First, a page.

So the mid-growth category is a grab-bag of sorts, containing more than 300 funds. The average mid-growth fund spreads roughly $500 million over roughly 100 holdings, devoting about 26% to its top 10 holdings. But there are a lot of different types of funds. The category includes behemoths such as   T. Rowe Price Mid-Cap Growth (RPMGX) (with its $12 billion in assets) and  Fidelity Mid-Cap Stock (FMCSX) (with its 400-plus holdings). It also includes a portfolio with just 20 holdings,  Pin Oak Aggressive Stock (POGSX), and nearly 100 funds that have less than $50 million in assets.

As noted above, it's the range of investments that mid-cap growth funds make that is so important for investors to understand. One might think that 39% of assets is a very small amount to invest in a fund's "home" style, but it's not unusual. Of the style-specific categories, large-growth funds have the heaviest current weighting devoted to their "home" style at 45%, while mid-blend funds devote only 21% of assets to mid-cap core stocks.

What all this means is that if you're searching for exposure to mid-cap firms that are showing solid growth, you can't just pick a mid-cap growth fund with a nice record and low expenses and be done with it. Selecting a fund always takes more effort and care than that. You have to know how a fund comes to reside in the mid-growth category. 

Is it an all-cap and multicap growth fund like  Calamos Growth (CVGRX),  Brandywine (BRWIX), or  Janus Orion (JORNX)? Or is it a core mid-cap fund that leans enough to the growth side to land in Morningstar's mid-growth category, such as  Hartford Midcap (HFMCX),  AIM Capital Development (ACDAX), or  PIMCO CCM Mid Cap (PMGIX).  Or is it a fund that really concentrates on mid-cap growth stocks, like  Turner Midcap Growth (TMGFX),  Vanguard Mid Cap Growth (VMGRX), or  Buffalo Mid Cap (BUFMX).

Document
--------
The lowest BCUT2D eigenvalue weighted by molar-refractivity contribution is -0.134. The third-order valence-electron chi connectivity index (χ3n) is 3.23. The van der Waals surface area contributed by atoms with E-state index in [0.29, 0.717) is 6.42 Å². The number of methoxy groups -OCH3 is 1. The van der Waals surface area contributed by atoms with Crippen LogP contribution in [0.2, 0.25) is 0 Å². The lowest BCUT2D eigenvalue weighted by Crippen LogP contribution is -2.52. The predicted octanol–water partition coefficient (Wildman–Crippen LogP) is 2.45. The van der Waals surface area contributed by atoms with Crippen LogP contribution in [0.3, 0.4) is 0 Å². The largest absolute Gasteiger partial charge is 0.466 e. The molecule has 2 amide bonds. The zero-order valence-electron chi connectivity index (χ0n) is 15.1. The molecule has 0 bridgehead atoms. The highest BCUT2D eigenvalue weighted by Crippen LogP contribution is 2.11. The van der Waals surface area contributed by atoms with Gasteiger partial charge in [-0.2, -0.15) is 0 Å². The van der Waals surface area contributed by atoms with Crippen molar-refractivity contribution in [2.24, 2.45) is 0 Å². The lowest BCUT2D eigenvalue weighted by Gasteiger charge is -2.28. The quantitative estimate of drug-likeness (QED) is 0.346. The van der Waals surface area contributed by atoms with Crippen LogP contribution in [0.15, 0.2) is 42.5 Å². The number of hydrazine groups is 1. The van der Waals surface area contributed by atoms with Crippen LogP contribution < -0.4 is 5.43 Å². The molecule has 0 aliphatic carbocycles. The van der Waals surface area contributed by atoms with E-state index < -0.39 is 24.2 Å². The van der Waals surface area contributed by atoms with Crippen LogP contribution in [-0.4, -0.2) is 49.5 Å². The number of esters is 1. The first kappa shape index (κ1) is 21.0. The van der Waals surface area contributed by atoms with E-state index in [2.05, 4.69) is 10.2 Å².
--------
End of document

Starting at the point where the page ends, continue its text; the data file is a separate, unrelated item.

In other words, you need to know what you want, what you're getting, how it fits in your overall investment portfolio, and finally that it's strategy is effective and repeatable. For looking at a strategy, sizing up the fund's holdings doesn't go far enough. You'll want to look at a fund's Web site and literature to see if there's a good explanation of strategy, or you can read the Morningstar Fund Analyst Report.

There's one final thing to consider when it comes to carrying a strategy into the future: fund size. At Morningstar we've written quite a bit about the problems that funds with large asset bases face, and we hope that this explanation of the mid-growth category puts some of these concerns into perspective. If there are only 250 or so mid-cap growth stocks, now ranging from Harman International's (HAR) $8.5 billion market capitalization down to Quicksilver Resources' (KWK) $1.5 billion market cap, it gets hard to focus on mid-growth stocks and still meaningfully differ from the market when you have, say, $10 billion in assets. As Russ Kinnel noted recently, most mid-cap managers that shutter their doors do so around $3 billion. Only a handful of mid-cap growth funds with assets above that level remain open to new investment, but when looking at a fund, think ahead: Would steady asset growth cause this fund to have to buy more stocks, buy bigger firms, or both?

Todd Trubey has a position in the following securities mentioned above: BUFMX. Find out about Morningstar’s editorial policies.